After last week's work session of Avon City Council, where mayor Jim Smith appeared to have eased the minds of Nagel Interchange-area landowners by of their properties be used to fund the city's share of the project, it looked like the interchange project would take this next step forward without more angst and drama.
So much for that.
In a heated exchange, owner Brian McKeown said language in an ordinance covering the city's agreement with Richard E. Jacobs Group over paying for the interchange appeared to bring assessments back into the mix.
McBride went to the podium as members were taking up a vote to suspend the rules requiring three readings of the ordinance before voting, allowing them to vote on the ordinance immediately.
When members said he was speaking out of order, McKeown said he didn't care. That's when the shouting began.
His concern was over language in the ordinance titles that referred to "collection of special assessments."
It was a fear of betrayal, McKeown said. After last week's announcement by the mayor, he thought the matter was settled. Then, to see the word "assessments" in an ordinance and to see council members consider voting on it on an emergency basis without three readings, it led to mistrust.
"I get the impression we're being slapped in the face," he said, during later public comments explaining his position. "Everything I've worked 27 years for is on the line."
Ward 2 Councilman Dennis McBride tore into McKeown when McKeown said he had not read the ordinances, but was going by the titles in the agenda. The ordinances are posted on the city website along with the agendas, McBride pointed out.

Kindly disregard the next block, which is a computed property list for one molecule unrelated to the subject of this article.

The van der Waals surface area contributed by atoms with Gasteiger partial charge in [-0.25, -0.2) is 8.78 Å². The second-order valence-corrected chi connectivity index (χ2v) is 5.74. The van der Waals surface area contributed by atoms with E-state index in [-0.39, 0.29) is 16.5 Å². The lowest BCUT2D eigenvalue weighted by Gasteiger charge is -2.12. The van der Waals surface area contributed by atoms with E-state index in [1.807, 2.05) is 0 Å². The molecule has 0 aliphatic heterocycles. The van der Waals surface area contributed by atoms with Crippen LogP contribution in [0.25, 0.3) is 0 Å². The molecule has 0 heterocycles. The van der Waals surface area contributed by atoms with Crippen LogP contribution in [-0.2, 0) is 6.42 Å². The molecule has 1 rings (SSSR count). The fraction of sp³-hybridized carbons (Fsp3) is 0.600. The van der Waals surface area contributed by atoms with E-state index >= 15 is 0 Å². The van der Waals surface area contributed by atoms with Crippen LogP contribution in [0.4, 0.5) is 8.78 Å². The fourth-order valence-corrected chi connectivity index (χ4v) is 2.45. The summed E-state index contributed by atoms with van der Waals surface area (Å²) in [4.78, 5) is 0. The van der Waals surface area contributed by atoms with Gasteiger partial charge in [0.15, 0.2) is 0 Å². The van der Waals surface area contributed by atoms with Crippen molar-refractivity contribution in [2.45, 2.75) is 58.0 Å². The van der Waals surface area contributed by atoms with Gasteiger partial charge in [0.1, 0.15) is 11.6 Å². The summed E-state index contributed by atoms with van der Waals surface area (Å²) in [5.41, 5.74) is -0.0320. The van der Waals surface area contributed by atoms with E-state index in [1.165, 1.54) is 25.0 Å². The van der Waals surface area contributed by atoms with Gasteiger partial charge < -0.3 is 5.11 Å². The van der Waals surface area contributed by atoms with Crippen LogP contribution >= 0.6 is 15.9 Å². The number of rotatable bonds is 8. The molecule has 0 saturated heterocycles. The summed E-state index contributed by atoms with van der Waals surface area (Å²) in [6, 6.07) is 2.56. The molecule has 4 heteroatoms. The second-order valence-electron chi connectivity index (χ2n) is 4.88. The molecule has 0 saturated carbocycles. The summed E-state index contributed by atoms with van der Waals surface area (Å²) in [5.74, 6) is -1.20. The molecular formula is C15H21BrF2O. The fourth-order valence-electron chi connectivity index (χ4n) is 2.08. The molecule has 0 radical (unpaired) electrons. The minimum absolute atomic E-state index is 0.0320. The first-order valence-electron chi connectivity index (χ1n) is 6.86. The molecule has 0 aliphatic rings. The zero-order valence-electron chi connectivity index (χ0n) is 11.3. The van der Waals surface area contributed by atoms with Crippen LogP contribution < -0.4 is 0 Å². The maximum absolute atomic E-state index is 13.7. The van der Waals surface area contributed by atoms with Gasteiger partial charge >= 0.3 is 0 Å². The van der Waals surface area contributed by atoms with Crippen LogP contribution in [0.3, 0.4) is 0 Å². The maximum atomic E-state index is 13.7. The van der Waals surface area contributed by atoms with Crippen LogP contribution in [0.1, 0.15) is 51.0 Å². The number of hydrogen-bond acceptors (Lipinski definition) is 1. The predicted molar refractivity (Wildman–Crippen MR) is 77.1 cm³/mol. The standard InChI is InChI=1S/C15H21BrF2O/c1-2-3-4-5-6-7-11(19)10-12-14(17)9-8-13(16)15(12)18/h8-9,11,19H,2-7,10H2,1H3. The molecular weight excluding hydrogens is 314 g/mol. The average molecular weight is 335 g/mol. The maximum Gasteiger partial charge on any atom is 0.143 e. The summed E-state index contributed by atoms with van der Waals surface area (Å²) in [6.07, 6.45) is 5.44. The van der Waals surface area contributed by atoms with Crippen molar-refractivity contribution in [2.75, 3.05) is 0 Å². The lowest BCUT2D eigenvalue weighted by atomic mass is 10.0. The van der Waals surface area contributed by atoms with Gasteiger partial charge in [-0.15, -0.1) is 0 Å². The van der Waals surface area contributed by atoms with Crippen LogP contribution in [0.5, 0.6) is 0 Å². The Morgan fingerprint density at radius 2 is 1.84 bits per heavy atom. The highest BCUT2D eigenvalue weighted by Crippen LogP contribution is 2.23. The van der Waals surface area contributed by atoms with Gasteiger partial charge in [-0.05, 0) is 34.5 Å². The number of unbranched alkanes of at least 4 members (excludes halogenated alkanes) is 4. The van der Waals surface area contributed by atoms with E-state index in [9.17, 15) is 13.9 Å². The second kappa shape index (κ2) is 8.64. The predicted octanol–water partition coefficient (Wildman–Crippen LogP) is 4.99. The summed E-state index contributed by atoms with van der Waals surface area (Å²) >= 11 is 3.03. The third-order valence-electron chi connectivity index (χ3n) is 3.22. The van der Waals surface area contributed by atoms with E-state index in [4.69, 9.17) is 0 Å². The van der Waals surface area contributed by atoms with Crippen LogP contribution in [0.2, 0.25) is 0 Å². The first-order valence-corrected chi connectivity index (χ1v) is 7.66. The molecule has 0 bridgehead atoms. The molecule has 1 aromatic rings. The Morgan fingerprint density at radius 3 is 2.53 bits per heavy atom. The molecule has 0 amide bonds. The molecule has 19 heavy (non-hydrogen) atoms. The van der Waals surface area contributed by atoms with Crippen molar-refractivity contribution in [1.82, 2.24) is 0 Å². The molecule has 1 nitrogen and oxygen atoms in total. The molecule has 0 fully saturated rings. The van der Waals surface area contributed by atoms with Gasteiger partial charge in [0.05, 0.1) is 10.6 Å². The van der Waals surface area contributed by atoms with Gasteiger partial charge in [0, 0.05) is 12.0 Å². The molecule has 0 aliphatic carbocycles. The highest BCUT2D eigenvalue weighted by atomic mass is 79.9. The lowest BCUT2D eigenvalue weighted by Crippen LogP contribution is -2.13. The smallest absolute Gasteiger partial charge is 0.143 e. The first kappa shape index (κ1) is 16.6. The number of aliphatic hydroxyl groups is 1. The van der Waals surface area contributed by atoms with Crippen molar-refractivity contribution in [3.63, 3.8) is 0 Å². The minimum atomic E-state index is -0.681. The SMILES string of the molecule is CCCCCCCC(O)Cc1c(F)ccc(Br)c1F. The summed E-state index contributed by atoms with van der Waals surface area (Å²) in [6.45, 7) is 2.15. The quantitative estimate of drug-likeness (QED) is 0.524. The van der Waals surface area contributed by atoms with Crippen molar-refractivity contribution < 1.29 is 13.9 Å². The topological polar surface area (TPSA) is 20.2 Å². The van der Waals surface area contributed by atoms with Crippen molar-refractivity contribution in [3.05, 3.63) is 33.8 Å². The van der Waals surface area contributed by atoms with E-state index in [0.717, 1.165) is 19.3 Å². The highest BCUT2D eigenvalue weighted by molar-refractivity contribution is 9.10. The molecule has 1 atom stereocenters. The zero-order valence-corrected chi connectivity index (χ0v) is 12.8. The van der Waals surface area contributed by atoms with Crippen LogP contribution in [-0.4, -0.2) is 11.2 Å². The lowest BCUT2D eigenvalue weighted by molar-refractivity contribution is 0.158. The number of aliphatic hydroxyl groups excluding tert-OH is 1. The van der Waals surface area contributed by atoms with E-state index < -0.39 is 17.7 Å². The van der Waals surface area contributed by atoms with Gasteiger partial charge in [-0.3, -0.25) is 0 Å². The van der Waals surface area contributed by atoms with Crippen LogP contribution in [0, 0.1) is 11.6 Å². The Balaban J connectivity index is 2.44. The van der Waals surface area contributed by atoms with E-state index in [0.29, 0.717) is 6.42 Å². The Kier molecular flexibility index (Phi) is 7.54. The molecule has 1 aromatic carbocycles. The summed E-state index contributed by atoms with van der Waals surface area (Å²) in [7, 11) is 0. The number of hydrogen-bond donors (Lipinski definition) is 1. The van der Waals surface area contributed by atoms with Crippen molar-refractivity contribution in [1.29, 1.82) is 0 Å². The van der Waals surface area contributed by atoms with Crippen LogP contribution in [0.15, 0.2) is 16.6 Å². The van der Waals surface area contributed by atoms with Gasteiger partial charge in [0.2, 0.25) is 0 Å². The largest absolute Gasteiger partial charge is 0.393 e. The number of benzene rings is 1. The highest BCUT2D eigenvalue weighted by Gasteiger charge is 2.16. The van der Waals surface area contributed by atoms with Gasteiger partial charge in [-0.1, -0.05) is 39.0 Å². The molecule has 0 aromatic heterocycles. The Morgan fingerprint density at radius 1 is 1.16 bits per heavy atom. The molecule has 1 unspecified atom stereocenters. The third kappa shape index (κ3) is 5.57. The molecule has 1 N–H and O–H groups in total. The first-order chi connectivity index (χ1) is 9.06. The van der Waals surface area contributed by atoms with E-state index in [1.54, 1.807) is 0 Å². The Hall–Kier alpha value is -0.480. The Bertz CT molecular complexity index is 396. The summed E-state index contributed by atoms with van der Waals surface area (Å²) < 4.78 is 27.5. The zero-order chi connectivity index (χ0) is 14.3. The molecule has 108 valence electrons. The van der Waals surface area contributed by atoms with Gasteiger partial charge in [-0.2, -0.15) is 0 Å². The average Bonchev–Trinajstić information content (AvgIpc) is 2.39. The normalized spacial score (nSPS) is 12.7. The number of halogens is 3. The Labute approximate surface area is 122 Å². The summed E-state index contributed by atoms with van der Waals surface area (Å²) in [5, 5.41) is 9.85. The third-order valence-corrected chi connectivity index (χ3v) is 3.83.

"Nothing is wrong with the wording," McBride said. "Don't just read the title and not the ordinance."
said the assessments refer to a voluntary assessment the Jacobs Group has agreed to for their land in the interchange area and nothing else.
"There cannot be an assessment of anyone else's land without a ruling of necessity," he said. That, he said, was not in any ordinance.
said that, once the financing is passed and the initial money goes to the Ohio Department of Transportation, the project has officially begun and there can be no assessments tied to paying for the project.
"And, if someone tried it beforehand, I'd veto it," he said. The money is expected to go to ODOT by the end of July.
Smith said he understood concerns over the language, because it worried him, too, before talking it over with Gasior.
McKeown said that, if the language was confusing to city officials, it should have been a signal that ordinary citizens would be worried by it.
Towards the end of the meeting, Coucil president Craig Witherspoon apologized for the situation, and promised it would not happen again.
"Yelling gets nothing accomplished," he said.
Ward 1 Councilman Bryan Jensen said the implication that the city was being underhanded was "disappointing."
McBride said what angered him was a lack of respect.
"The rules are there for a purpose," he said. "When people are adversarial like that, they make things harder. There are others who are upset, or concerned, but reached out and made their concerns known, and didn't go over the line."
After the meeting, McKeown was ready to move on.
"As long as the city keeps to the agreement and doesn't use assessments, I'm good," McKeown said.